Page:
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Sterile Pyuria: a diagnostic challenge

Pyuria is the pathological finding of the presence of leucocytes or white blood cells, commonly referred to as pus cells, in the urine. It may be indicative of various health conditions, but it is most commonly associated with a urinary tract infection (UTI).  Sterile pyuria can be defined as the presence of leucocytes in the urine but absence of infection with standard culture techniques. 

Sterile pyuria is misleading term, as commonest cause for the finding is undoubtedly infection of some sort.  It is a relatively common problem, with a wide range of causes.  It could be infectious or non-infectious, depending on conditions.  Sterile pyuria may be due to a partially treated urinary tract infection (even one dose of antibiotic before urine collection), a recently treated UTI (pyuria often remains for one-two weeks after clearing infection), a UTI with fastidious or slow growing atypical organisms that fail to grow during standard laboratory culture.

Other infectious causes of sterile pyuria including sexually transmitted diseases (particularly chlamydia), renal tuberculosis, viral infection (eg adenovirus) , parasitic infections (such as schistosomiasis), interstitial cystitis, prostatitis, cystouretheritis, and balanitis.  Additionally, sterile pyuria can be a sign of intra-abdominal infection (eg appendicitis, diverticulitis) unrelated to the urinary tract, due to irritation of the ureters or bladder. Sterile pyuria is more common among women than among men because of pelvic infection.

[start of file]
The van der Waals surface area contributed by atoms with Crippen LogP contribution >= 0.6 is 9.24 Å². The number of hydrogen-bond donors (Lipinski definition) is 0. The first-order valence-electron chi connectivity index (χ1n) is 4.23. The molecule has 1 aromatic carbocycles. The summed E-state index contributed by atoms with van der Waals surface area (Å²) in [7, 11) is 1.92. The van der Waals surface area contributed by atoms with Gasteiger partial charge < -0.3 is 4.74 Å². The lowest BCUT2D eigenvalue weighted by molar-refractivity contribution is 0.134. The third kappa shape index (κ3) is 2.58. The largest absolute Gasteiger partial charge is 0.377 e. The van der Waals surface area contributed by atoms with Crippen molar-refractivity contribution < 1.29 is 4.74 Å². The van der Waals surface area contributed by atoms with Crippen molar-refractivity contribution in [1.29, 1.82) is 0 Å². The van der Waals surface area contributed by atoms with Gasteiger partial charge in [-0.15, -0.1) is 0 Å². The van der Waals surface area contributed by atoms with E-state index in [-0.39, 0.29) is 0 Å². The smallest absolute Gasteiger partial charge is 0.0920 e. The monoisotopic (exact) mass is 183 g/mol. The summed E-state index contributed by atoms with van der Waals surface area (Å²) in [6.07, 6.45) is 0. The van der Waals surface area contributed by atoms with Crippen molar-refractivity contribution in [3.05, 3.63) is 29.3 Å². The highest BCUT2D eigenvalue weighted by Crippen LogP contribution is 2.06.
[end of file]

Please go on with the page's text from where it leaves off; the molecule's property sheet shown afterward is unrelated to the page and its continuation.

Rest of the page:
Sterile pyuria may also be a sign of renal calculi and malignancy.  Systemic conditions include systemic lupus erythematosus (SLE), Kawasaki disease, diabetes, sarcoidosis, malignant hypertension, are also responsible for sterile pyuria. Sometime, radiotherapy involving the pelvis and urinary tract also to cause the sterile pyuria.

Finally, few drug intake (like nitrofurantoin) have been reported to cause sterile pyuria. The use of penicillin-based antibiotics, non-steroidal anti-inflammatory drugs (NSAIDs), aspirin, proton pump inhibitors, and diuretics has also been involved in acute drug reactions, causing tubulointerstitial nephritis with sterile pyuria.

Contamination, especially with vaginal leukocytes in females (false pyuria), is common, and samples should always be collected as a midstream clean catch. The use of antiseptic solutions or antibiotics prior to collection should be avoided to limit false-negative result of urine culture.

The finding of pyuria without bacteriuria can be a diagnostic challenge and warrants further investigation. A careful history and physical examination can help determine the cause of sterile pyuria. Always consider tuberculosis or non-infective cause and don’t prescribe antibiotics if infection is not proven or otherwise suspected.



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